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WALKER TOWNSHIP — On Pennsylvania Route 64 in Centre County, known locally as Nittany Valley Drive, what was once a stretch of farmland has become a bustling corridor. Gas stations, shops, and residential neighborhoods have brought more traffic and, invariably, more accidents.
The volunteer firefighters and rescuers responsible for this stretch respond to more incidents these days and also face an emergency of sorts of their own: The associated costs of their services are ballooning along with demand, and they fear they can no longer keep up with either.
Two of the most essential vehicles they operate — the rescue vehicle, a 1995 Freightliner, and the water tanker truck, a 1996 International — are nearing the ends of their lifespans. The estimated cost today to replace both would total more than $1 million.
But talks between the Walker Township Fire Company and the local board of supervisors on how to increase funding have come to an impasse. The fire company says a tax increase is the only way to secure its finances, but some local officials who oppose raising taxes disagree, and one wants to bundle increased funding with additional oversight of the company.
With vital emergency services on the line, the dispute reflects a larger shift in Pennsylvania, where volunteer fire companies say private donations have decreased and operational costs have climbed. As more of the state’s at least 1,800 volunteer companies turn to public tax dollars to stay afloat, a question arises — should more public funding come with more public oversight?
“This issue that [Walker Township is] dealing with has occurred many times across Pennsylvania, and it is going to continue to occur,” Jerry Ozog, executive director of the Pennsylvania Fire & Emergency Services Institute, said.
As part of Walker Township’s real estate taxes, residents currently pay $1 for every $1,000 of assessed value for fire company services — generating $116,726 in 2021. The fire company is asking the township to double the current municipal fire protection tax rate from one mill to two.
“We have a lot more residents and a lot more people to serve,” Township Supervisor Deb Zimmerman said.
Walker Township’s population grew nearly 12% from 2010 to 2020, from 4,224 to the current 4,728, according to Census Bureau data.
With that growth has come an increasing call volume for the Walker Township Fire Company, Fire Chief Chris Roan told Spotlight PA.
In 2021, the company — run by about 40 volunteer firefighters — responded to 171 calls, compared to a recent low of 115 in 2019, Roan said.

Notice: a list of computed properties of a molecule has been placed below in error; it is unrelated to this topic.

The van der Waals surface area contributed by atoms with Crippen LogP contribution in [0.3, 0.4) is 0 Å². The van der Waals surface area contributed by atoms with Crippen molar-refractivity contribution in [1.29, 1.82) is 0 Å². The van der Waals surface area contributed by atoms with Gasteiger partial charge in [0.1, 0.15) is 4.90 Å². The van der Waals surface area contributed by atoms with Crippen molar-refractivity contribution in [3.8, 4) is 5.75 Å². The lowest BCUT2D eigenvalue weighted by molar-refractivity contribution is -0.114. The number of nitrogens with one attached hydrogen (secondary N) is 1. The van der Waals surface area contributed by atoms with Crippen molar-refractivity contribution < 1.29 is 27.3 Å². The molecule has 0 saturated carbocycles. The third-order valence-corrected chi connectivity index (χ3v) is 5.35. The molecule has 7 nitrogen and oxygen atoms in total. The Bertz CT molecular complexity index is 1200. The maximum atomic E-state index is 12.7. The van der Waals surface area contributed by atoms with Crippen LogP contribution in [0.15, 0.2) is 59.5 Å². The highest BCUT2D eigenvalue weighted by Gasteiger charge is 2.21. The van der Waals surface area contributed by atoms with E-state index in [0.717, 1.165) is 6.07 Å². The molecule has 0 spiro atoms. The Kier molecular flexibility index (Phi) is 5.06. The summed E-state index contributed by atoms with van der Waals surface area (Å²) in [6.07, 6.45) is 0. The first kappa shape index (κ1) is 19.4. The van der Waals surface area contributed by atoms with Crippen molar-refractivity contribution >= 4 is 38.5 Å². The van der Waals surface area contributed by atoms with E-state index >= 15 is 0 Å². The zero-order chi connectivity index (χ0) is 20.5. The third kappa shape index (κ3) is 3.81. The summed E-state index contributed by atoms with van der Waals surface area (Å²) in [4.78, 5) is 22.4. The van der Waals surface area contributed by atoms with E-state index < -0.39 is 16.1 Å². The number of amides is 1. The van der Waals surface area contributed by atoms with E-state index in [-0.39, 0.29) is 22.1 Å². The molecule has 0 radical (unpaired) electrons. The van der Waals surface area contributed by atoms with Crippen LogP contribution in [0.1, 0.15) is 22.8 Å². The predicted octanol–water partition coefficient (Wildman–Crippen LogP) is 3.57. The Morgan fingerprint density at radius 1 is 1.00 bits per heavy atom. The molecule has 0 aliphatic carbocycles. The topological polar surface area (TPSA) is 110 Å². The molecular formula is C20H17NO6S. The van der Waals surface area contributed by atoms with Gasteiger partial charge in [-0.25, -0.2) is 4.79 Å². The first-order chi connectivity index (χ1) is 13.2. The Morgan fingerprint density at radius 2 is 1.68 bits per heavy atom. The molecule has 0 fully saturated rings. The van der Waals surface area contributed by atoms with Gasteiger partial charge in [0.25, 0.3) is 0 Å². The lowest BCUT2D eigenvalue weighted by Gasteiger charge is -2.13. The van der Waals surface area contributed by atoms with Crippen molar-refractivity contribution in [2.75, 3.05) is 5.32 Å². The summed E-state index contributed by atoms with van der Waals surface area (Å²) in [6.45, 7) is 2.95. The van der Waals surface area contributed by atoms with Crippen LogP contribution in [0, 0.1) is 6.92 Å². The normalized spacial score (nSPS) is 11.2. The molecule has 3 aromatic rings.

This April, three fatal crashes took place within eight days on a portion of state Route 64.
“This is life and death,” said Township Supervisor James Heckman.
Heckman, who says he has been a member of the Walker Township Fire Company for 55 years, supports giving the additional millage in fire tax.
“I just feel [with] the way the township’s growing, you got to back the fire company,” he said.
Walker Township Fire Company President Chris Harter said the current funding level does not allow his organization to budget for big purchases or long-term needs.
Because firefighting apparatus and gear have lifespan limits under National Fire Protection Association standards, the company estimates total expenses of $3.2 million through 2037 to keep up with those requirements.
“We started having negotiations in 2019,” Harter said. “That already cost the taxpayers about $300,000, because that’s how much [the price of] apparatus has gone up in that amount of time.”
Harter added that it could take two or three years for large purchases, like firetrucks, to be fulfilled. He said the company doesn’t have enough money to set aside and budget for that kind of spending right now.
“We would have to save for a down payment and then be able to go get a 2% loan and eventually purchase a piece of apparatus,” Harter said.
A Family Dispute
Chris Harter’s cousin Keith Harter, a Walker Township supervisor, said he agrees that the fire company needs more money, but he’d like to see a little more transparency from it first.
“The problem is we have issues with knowing exactly how it gets spent, [and] what it gets spent for,” Keith Harter said.
Keith Harter says he’s been a volunteer firefighter in Walker Township for 41 years. He told Spotlight PA he has supported the fire company in his capacity as a township supervisor, but feels responsible for ensuring taxpayer dollars are used transparently and with oversight.
When the COVID-19 pandemic shut down the fire company’s fundraising activities, the Walker Township Board of Supervisors approved two donations totaling $80,000 in 2020 to help the company cover losses and pay down debt.
In 2021, the township gave the company $125,000, which Chris Harter said paid off a loan the company had and allowed the company to apply for a new loan.
Both of the allocations came from the township’s general fund. Unlike revenues from the fire protection tax, which get transferred to an account the fire company holds, the money stayed within township control — a difference that Keith Harter said is significant.